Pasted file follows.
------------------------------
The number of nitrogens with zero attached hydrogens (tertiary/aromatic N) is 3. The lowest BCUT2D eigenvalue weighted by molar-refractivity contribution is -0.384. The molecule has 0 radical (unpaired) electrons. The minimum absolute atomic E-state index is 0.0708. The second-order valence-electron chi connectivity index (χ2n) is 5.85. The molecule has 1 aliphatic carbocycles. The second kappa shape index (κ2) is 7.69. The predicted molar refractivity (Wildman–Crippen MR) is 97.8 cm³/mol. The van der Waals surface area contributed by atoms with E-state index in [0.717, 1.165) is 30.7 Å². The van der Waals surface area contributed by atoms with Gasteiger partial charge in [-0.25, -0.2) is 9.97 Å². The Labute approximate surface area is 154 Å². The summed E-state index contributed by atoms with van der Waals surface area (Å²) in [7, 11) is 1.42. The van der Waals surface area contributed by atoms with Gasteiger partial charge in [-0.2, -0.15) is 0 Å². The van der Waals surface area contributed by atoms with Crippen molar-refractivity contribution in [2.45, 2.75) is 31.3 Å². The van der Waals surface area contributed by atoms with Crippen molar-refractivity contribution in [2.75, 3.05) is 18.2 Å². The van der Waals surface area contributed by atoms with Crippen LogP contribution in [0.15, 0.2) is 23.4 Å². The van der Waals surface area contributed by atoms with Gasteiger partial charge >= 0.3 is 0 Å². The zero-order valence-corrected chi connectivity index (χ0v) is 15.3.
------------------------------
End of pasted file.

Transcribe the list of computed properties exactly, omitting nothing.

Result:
The number of nitrogens with zero attached hydrogens (tertiary/aromatic N) is 3. The lowest BCUT2D eigenvalue weighted by molar-refractivity contribution is -0.384. The molecule has 0 radical (unpaired) electrons. The minimum absolute atomic E-state index is 0.0708. The second-order valence-electron chi connectivity index (χ2n) is 5.85. The molecule has 1 aliphatic carbocycles. The second kappa shape index (κ2) is 7.69. The predicted molar refractivity (Wildman–Crippen MR) is 97.8 cm³/mol. The van der Waals surface area contributed by atoms with E-state index in [0.717, 1.165) is 30.7 Å². The van der Waals surface area contributed by atoms with Gasteiger partial charge in [-0.25, -0.2) is 9.97 Å². The Labute approximate surface area is 154 Å². The summed E-state index contributed by atoms with van der Waals surface area (Å²) in [7, 11) is 1.42. The van der Waals surface area contributed by atoms with Gasteiger partial charge in [-0.2, -0.15) is 0 Å². The van der Waals surface area contributed by atoms with Crippen molar-refractivity contribution in [2.45, 2.75) is 31.3 Å². The van der Waals surface area contributed by atoms with Crippen molar-refractivity contribution in [2.75, 3.05) is 18.2 Å². The van der Waals surface area contributed by atoms with Crippen LogP contribution in [0.15, 0.2) is 23.4 Å². The van der Waals surface area contributed by atoms with Gasteiger partial charge >= 0.3 is 0 Å². The zero-order valence-corrected chi connectivity index (χ0v) is 15.3.